The Federal Reserve Discontinues the M3 Chart:
The Investment U E-Letter: Issue # 493
Thursday, December 8, 2005
The Federal Reserve Discontinues the M3 Chart: How To Profit from the Fed Ban...plus an M3 Money Supply Forecast
By Dr. Mark Skousen, Chairman, Investment U
Last month, the Federal Reserve quietly issued a statement that it would no longer publish the M3 – the broadest measure of the money supply. Behind the scenes, this spells trouble. Here’s why…
While attending the San Francisco Gold Show last week, my friend Van Simmons (a rare coin dealer) and I had lunch with famed monetarist Milton Friedman, who is 93 years old, but still very alert and knowledgeable about current geo-politics.
“I don’t know why the Federal Reserve discontinued the M3 chart,” he said. “But inflation is clearly a problem right now.”
I’ll go further than Friedman. I’ve studied M3 for years and found it to be the best road map of major economic trends. M3 is the broadest definition of the money supply: It includes coins, currency, checking accounts, money market funds, time deposits and institutional money market accounts.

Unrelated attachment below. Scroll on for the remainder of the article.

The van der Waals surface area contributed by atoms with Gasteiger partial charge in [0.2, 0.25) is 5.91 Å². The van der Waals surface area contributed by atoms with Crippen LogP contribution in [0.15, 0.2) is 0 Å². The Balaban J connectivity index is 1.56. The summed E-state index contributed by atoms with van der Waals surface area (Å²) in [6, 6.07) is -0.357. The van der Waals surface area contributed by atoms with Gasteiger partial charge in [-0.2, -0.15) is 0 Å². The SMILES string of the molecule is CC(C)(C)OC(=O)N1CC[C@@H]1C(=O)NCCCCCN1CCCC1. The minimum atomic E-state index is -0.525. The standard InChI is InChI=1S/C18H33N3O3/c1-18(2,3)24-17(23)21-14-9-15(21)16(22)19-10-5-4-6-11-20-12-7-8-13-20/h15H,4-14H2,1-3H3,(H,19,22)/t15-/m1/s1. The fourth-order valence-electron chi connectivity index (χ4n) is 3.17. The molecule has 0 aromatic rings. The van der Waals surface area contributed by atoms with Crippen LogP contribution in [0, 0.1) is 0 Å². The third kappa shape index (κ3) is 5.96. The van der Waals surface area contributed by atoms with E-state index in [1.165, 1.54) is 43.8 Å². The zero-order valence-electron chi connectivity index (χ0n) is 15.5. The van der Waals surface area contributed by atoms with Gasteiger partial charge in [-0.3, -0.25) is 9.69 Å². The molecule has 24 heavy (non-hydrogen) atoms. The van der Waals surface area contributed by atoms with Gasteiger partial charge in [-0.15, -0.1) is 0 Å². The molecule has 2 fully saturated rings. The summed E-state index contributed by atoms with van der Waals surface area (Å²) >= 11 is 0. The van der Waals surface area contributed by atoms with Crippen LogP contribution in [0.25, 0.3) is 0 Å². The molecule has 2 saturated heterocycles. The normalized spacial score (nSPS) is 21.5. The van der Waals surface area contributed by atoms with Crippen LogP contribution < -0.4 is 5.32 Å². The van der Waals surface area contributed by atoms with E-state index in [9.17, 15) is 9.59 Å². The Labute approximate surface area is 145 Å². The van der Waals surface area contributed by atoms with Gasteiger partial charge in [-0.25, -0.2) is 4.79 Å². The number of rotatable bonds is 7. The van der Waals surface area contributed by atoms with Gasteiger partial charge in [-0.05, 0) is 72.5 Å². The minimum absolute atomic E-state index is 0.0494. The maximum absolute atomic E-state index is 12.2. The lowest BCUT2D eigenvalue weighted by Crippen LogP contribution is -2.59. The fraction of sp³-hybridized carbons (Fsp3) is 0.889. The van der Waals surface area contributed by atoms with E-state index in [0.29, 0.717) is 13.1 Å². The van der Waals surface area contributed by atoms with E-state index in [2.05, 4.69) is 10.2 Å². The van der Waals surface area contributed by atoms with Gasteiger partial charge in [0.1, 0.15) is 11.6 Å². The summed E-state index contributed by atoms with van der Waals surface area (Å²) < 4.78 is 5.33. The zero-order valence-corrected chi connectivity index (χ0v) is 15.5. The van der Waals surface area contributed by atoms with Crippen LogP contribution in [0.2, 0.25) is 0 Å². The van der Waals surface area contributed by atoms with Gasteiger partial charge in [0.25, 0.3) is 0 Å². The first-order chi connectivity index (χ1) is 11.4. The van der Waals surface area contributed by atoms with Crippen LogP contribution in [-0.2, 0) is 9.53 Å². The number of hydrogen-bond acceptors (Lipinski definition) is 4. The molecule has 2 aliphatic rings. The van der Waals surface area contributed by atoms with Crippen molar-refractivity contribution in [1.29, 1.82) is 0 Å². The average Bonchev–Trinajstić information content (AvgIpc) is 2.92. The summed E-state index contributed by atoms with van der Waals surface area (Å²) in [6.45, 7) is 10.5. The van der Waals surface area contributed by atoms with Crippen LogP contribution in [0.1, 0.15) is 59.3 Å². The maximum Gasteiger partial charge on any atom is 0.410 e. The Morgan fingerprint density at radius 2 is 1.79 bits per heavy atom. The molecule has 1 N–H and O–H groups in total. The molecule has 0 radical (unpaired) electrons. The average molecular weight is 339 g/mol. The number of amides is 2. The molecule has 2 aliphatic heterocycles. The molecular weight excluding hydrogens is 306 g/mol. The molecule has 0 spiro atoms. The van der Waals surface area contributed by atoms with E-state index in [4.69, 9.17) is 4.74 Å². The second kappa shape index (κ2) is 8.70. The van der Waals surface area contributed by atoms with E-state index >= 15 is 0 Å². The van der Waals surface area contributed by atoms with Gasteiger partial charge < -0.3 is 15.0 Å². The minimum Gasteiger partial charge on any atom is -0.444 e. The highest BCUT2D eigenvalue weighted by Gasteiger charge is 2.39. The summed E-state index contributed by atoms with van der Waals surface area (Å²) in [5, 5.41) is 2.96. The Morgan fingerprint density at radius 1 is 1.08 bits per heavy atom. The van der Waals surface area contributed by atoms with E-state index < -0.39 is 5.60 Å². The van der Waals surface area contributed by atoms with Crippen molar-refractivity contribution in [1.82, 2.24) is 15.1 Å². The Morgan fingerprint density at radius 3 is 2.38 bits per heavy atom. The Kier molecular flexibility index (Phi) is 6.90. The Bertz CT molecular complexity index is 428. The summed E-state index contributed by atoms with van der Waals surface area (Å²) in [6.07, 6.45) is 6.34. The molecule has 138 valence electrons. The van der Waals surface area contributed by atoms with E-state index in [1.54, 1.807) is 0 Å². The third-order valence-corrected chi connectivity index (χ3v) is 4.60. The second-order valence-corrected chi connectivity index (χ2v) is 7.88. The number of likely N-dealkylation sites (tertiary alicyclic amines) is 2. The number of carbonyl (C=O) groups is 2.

The M3 does a better job of showing long-term trends by central bankers than either M1 or M2.
Look at the M3 chart below, data courtesy of James Turk of GoldMoney.com.
Inflationary 1970s: M3 was volatile, but grew at double-digit rates, sparking an inflationary era that was bullish for hard assets and a difficult period for traditional investments in stocks and bonds. This was the era of “buy gold, buy silver, buy Swiss francs” and real estate.
Disinflationary 1980s: Under Reagan, M3 slowed down remarkably, reflecting a long period of slowing inflation and sparking a strong recovery on Wall Street. Gold and silver topped out and began a major bear market; meanwhile, the economy recovered, interest rates fell and stock and bond markets roared during the Reagan era.
Booming 1990s: Under Clinton, M3 was reignited, the economy was reflated, and with the collapse of the Soviet socialist model, global output soared, interest rates stayed low and Wall Street had its best performance of the 20th century.
Troubled 2000s: Under Bush, a slowing economy and terrorist attacks caused M3 growth to fall sharply. The technology-laden Nasdaq crashed over a three-year period, and interest rates fell to their lowest levels in 40 years.
(Link to article: http://www.investmentu.com/IUEL/2005/20051208.html